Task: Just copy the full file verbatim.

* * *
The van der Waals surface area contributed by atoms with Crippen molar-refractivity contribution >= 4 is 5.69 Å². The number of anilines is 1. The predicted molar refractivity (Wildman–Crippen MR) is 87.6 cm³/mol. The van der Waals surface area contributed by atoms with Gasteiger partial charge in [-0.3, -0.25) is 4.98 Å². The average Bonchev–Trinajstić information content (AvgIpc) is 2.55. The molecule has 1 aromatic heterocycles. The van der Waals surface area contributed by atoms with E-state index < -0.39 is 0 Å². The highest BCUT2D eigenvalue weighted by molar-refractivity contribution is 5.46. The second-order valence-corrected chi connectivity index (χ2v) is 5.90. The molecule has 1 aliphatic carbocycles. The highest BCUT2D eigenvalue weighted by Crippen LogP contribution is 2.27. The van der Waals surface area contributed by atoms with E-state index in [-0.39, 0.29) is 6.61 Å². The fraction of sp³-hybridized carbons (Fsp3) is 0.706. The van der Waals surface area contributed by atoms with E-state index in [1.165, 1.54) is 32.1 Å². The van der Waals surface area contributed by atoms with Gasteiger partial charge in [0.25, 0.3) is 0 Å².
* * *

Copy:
The van der Waals surface area contributed by atoms with Crippen molar-refractivity contribution >= 4 is 5.69 Å². The number of anilines is 1. The predicted molar refractivity (Wildman–Crippen MR) is 87.6 cm³/mol. The van der Waals surface area contributed by atoms with Gasteiger partial charge in [-0.3, -0.25) is 4.98 Å². The average Bonchev–Trinajstić information content (AvgIpc) is 2.55. The molecule has 1 aromatic heterocycles. The van der Waals surface area contributed by atoms with E-state index < -0.39 is 0 Å². The highest BCUT2D eigenvalue weighted by molar-refractivity contribution is 5.46. The second-order valence-corrected chi connectivity index (χ2v) is 5.90. The molecule has 1 aliphatic carbocycles. The highest BCUT2D eigenvalue weighted by Crippen LogP contribution is 2.27. The van der Waals surface area contributed by atoms with E-state index in [-0.39, 0.29) is 6.61 Å². The fraction of sp³-hybridized carbons (Fsp3) is 0.706. The van der Waals surface area contributed by atoms with E-state index in [1.165, 1.54) is 32.1 Å². The van der Waals surface area contributed by atoms with Gasteiger partial charge in [0.25, 0.3) is 0 Å².